FIG. 10 is a modified vertical section showing the assembled lower and upper headplates 50 and 54 clasped around end 52 of cutting element 32 b.

FIG. 11 is a top plan view of a mate-face 51 of lower headplate 50. Semicylindrical recesses 65 a and 65 b, which represent two of three such recesses, are provided to accommodate three cutting element ends 52, one of which is shown. Threaded apertures 37 a, 37 b and 37 c provide accommodation for screwpins (not shown) or other fasteners that couple lower headplate 50 with upper headplate 54.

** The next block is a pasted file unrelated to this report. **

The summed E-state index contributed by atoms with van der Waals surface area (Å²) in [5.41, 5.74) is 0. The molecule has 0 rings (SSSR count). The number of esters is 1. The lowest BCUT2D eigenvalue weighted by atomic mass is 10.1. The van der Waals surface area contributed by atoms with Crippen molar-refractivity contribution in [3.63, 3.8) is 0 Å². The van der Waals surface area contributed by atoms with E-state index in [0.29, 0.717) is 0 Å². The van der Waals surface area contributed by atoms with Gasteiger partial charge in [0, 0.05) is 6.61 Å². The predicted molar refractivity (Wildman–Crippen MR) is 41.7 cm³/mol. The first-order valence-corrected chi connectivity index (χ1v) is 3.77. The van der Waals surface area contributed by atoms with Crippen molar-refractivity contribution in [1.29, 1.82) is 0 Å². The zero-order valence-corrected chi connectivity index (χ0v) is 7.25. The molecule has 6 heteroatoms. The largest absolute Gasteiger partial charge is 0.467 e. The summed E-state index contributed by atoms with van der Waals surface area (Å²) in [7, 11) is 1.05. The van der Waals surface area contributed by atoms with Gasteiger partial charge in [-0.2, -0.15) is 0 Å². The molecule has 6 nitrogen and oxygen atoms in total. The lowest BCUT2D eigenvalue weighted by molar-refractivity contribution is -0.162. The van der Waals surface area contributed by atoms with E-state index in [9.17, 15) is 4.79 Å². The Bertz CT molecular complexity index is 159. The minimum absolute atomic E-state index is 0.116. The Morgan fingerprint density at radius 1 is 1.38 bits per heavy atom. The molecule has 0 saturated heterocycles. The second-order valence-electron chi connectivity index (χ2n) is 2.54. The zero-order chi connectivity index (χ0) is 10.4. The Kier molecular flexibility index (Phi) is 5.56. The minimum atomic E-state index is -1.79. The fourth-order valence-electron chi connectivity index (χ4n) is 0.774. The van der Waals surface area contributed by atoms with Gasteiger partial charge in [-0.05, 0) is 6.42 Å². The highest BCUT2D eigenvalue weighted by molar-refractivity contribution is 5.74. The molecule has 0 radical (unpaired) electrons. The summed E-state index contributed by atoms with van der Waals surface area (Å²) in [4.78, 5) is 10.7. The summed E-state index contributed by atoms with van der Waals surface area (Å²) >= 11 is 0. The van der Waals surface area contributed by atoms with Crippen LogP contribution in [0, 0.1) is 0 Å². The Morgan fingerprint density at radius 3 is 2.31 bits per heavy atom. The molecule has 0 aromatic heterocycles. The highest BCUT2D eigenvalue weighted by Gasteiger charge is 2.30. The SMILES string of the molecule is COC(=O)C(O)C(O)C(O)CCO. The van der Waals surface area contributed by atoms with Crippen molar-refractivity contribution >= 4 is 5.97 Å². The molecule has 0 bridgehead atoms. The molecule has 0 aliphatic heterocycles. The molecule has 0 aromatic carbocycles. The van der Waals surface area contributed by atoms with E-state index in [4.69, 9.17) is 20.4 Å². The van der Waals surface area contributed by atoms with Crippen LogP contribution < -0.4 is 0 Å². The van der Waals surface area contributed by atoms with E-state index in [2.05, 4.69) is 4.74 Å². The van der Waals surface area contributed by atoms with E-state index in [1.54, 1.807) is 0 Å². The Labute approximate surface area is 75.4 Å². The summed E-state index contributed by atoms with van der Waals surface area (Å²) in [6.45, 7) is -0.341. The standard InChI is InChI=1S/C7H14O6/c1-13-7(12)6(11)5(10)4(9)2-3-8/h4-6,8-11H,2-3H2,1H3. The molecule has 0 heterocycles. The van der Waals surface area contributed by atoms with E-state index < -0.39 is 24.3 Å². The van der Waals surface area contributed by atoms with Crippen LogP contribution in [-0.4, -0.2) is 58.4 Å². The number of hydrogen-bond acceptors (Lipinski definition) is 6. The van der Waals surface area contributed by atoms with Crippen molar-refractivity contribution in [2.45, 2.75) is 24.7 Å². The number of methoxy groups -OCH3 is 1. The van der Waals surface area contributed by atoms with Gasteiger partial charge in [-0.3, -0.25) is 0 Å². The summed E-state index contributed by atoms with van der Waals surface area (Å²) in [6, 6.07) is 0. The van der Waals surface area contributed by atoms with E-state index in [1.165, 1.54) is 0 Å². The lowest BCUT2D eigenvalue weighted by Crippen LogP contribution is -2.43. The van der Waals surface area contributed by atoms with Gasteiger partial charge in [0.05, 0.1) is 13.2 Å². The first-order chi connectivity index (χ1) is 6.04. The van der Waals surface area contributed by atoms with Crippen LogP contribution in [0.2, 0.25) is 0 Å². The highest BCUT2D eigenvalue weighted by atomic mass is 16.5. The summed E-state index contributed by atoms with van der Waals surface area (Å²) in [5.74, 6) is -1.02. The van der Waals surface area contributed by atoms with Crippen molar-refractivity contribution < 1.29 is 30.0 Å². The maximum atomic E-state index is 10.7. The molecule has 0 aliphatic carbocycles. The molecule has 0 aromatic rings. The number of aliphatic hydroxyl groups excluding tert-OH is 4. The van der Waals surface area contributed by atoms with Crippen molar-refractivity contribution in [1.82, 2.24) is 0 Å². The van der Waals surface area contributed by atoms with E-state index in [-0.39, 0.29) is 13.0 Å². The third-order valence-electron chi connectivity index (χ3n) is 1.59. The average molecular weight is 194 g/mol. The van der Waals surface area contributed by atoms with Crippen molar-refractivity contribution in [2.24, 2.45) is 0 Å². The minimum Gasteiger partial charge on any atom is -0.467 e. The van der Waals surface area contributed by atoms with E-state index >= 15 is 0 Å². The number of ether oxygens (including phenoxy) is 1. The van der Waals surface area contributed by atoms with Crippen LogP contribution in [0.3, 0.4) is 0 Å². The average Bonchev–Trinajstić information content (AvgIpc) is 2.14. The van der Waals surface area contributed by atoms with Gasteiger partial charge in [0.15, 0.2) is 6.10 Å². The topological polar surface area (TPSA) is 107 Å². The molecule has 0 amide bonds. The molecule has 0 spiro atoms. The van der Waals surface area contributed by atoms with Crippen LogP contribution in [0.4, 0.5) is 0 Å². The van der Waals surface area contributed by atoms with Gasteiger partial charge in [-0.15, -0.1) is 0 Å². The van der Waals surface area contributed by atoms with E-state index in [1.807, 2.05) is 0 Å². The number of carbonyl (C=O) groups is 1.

FIG. 12 is a vertical section showing axial conduit sub 59 and the upper portion 46 of axial conduit 38 as they would be disposed in a lower portion of power transfer unit 64 shown in FIG. 1. Spinal rod 41 with appendages 62 appropriately placed, longitudinally and circumferentially, is disposed within axial conduit 38 and extends to lower footplate 28. Spinal rod 41 serves to maintain axial stability and rigidity of the reamer 10 during operation. Power transfer keys 60 a and 60 b, each of which has a through hole 69 a and 69 b, respectively, are appended to axial conduit sub 59. Holes 69 a and 69 b augment passage of drilling fluid when power transfer keys 60 a and 60 b rotate in locking chambers 70 a and 70 b. Reference number 55 denotes a threaded connection between upper portion 46 of axial conduit 38 and axial conduit sub 59.